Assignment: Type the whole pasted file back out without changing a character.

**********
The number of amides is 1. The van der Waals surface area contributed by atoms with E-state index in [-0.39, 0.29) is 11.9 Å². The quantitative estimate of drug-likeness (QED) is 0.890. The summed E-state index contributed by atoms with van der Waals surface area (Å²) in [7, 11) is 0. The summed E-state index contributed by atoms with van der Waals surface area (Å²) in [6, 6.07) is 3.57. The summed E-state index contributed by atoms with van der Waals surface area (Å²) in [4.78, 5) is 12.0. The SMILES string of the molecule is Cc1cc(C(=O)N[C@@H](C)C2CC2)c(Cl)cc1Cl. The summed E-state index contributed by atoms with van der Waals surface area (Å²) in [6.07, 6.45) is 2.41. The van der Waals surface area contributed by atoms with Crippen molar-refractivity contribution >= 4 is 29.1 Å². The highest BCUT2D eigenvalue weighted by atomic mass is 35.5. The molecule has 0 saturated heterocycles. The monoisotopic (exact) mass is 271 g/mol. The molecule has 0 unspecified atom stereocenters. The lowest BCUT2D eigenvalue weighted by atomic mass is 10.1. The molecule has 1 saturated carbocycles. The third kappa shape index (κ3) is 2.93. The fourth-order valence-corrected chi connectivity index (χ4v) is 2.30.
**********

The number of amides is 1. The van der Waals surface area contributed by atoms with E-state index in [-0.39, 0.29) is 11.9 Å². The quantitative estimate of drug-likeness (QED) is 0.890. The summed E-state index contributed by atoms with van der Waals surface area (Å²) in [7, 11) is 0. The summed E-state index contributed by atoms with van der Waals surface area (Å²) in [6, 6.07) is 3.57. The summed E-state index contributed by atoms with van der Waals surface area (Å²) in [4.78, 5) is 12.0. The SMILES string of the molecule is Cc1cc(C(=O)N[C@@H](C)C2CC2)c(Cl)cc1Cl. The summed E-state index contributed by atoms with van der Waals surface area (Å²) in [6.07, 6.45) is 2.41. The van der Waals surface area contributed by atoms with Crippen molar-refractivity contribution >= 4 is 29.1 Å². The highest BCUT2D eigenvalue weighted by atomic mass is 35.5. The molecule has 0 saturated heterocycles. The monoisotopic (exact) mass is 271 g/mol. The molecule has 0 unspecified atom stereocenters. The lowest BCUT2D eigenvalue weighted by atomic mass is 10.1. The molecule has 1 saturated carbocycles. The third kappa shape index (κ3) is 2.93. The fourth-order valence-corrected chi connectivity index (χ4v) is 2.30.